MaineToday Media, Inc. v. State

Annotate this Case
Justia Opinion Summary

This case involved three Enhanced 9-1-1 (E-9-1-1) calls regarding an altercation that resulted in three people being shot. MaineToday Media, Inc. sent a series of requests to inspect and copy the three transcripts to the police department, state police, attorney general, and others. The State denied the requests, claiming that the transcripts constituted "intelligence and investigative information" in a pending criminal matter and were therefore confidential under the Criminal History Record Information Act. MaineToday filed suit against the State, arguing that the Freedom of Access Act (FOAA) mandated disclosure of the transcripts as public records and that no exception to their disclosure applied. The superior court affirmed the State's denial of MaineToday's request. The Supreme Court vacated the lower court's judgment, holding that the E-9-1-1 transcripts, as redacted pursuant to 25 Me. Rev. Stat. 2929(2)-(3), were public records subject to disclosure under the FOAA.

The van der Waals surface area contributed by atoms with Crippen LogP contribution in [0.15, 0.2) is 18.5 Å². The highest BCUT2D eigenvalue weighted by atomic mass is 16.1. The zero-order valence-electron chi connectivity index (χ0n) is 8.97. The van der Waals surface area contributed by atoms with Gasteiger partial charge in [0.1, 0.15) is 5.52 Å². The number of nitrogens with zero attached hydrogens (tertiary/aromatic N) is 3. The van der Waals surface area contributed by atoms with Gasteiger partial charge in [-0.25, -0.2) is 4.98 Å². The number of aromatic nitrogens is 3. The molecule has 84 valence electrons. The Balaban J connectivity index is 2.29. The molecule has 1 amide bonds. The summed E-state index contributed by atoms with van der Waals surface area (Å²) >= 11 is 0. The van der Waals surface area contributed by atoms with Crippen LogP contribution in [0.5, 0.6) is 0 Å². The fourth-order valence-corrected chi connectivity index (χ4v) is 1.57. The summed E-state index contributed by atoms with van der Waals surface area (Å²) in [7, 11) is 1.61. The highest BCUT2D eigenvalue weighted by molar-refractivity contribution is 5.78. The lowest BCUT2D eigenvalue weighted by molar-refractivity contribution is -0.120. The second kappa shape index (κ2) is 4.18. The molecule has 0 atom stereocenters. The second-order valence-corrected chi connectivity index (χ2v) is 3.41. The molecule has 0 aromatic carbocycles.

Download PDF